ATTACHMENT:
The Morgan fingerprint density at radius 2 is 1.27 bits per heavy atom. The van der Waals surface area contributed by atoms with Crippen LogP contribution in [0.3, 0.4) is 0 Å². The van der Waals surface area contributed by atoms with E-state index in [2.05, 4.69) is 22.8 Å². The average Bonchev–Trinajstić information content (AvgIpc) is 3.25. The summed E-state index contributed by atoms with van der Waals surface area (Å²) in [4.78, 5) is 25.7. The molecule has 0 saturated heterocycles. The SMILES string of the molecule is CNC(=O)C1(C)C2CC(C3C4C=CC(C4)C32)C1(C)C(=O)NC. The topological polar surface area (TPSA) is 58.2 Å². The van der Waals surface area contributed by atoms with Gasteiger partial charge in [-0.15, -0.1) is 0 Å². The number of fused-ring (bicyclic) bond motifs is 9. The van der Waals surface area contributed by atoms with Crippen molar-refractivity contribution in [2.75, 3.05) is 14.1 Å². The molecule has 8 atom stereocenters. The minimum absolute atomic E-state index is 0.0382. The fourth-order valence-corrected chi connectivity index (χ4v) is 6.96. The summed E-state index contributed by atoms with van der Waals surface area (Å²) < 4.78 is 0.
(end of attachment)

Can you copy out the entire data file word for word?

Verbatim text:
The Morgan fingerprint density at radius 2 is 1.27 bits per heavy atom. The van der Waals surface area contributed by atoms with Crippen LogP contribution in [0.3, 0.4) is 0 Å². The van der Waals surface area contributed by atoms with E-state index in [2.05, 4.69) is 22.8 Å². The average Bonchev–Trinajstić information content (AvgIpc) is 3.25. The summed E-state index contributed by atoms with van der Waals surface area (Å²) in [4.78, 5) is 25.7. The molecule has 0 saturated heterocycles. The SMILES string of the molecule is CNC(=O)C1(C)C2CC(C3C4C=CC(C4)C32)C1(C)C(=O)NC. The topological polar surface area (TPSA) is 58.2 Å². The van der Waals surface area contributed by atoms with Gasteiger partial charge in [-0.15, -0.1) is 0 Å². The number of fused-ring (bicyclic) bond motifs is 9. The van der Waals surface area contributed by atoms with Crippen molar-refractivity contribution in [2.75, 3.05) is 14.1 Å². The molecule has 8 atom stereocenters. The minimum absolute atomic E-state index is 0.0382. The fourth-order valence-corrected chi connectivity index (χ4v) is 6.96. The summed E-state index contributed by atoms with van der Waals surface area (Å²) < 4.78 is 0.